I've yet to torture it with a five string. Four string standard and double bass sounded pretty good, I didn't miss anything.

    I personally wouldn't want it to go lower - less problematic on less-than-optimal stages.
  7. Me likey!
    I'd love to try building one. Not sure I'd be able to glue the 45° board though.
  8. oerk


    Oct 16, 2009
    Thanks! It isn't THAT hard, you just have to find a way to saw the 45° angles. For me, the easiest way was to use the router.

    Gluing itself isn't that hard if you don't use (way) too much glue like I did. It's also easier if it's the last piece, i.e. after the top is on.

    Anyway, here's the crossover, professionally done in Paint.Net ;)
  9. Arjank


    Oct 9, 2007
    Above Amsterdam
    Great stuff, this is what I expect from a German speaker builder, they have a great tradition in DIY speaker building:bassist:.
  10. In picture two (kickback mode), I can see that you've used the port opening to a attach a metal bracket which supports the amp. Very clever. You should show a detail picture of that too.
  11. oerk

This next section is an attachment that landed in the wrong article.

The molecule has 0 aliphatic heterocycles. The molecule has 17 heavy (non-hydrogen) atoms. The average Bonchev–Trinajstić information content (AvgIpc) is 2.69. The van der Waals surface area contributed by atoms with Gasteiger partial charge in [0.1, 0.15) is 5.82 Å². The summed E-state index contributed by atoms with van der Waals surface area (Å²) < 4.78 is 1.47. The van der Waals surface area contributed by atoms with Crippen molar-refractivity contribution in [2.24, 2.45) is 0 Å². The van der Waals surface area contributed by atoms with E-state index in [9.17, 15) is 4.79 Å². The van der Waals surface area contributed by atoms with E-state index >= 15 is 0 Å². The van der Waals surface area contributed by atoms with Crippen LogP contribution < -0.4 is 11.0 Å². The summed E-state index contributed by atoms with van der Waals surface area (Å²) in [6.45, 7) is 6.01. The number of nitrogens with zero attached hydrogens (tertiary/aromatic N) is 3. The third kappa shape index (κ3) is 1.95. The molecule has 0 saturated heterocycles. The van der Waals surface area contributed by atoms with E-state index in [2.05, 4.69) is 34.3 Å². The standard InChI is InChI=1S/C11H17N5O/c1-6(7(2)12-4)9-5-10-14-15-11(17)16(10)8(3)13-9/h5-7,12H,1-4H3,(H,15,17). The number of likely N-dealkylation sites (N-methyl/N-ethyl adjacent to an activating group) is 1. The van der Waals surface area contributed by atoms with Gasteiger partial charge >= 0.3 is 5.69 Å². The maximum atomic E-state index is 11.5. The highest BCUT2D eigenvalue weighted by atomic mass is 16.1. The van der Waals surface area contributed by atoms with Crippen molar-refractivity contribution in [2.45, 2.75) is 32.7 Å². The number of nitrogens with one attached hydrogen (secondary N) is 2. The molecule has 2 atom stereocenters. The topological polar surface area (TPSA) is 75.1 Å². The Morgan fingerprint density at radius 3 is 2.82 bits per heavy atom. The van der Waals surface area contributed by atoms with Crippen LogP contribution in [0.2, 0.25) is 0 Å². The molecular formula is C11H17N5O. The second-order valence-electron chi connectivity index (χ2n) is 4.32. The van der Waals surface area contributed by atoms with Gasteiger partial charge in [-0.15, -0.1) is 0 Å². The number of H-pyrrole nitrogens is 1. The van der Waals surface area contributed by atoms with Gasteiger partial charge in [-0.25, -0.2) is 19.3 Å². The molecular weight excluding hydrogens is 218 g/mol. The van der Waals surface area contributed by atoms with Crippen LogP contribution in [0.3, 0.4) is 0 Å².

Oct 16, 2009
    Hey Arjan,

    I can assure you, if I had posted this project to a german speaker builder forum, they'd have me drawn and quartered for:
    - not posting accurate measured graphs
    - not posting waterfall diagrams etc.
    - not using a calibrated microphone
    - "sounding" the cabinet by adding a mid level switch
    - using relatively high crossover points
    - not using an absorption circuit for the 5kHz hump
    - not properly lowpassing the mid driver
    - not doing anything against the lower mid hump
    etc. etc.

    One can learn a lot from these forums, but they are - for the most part - not a pleasant place to be.

    Anyway, I'll probably do more accurate measurements and prettier graphs in the future.

    I've stolen the idea from the fEarless F110 thread. Genius.

    My version is just a prototype, so it isn't pretty. It works very well though, so I'll eventually clean it up and paint it.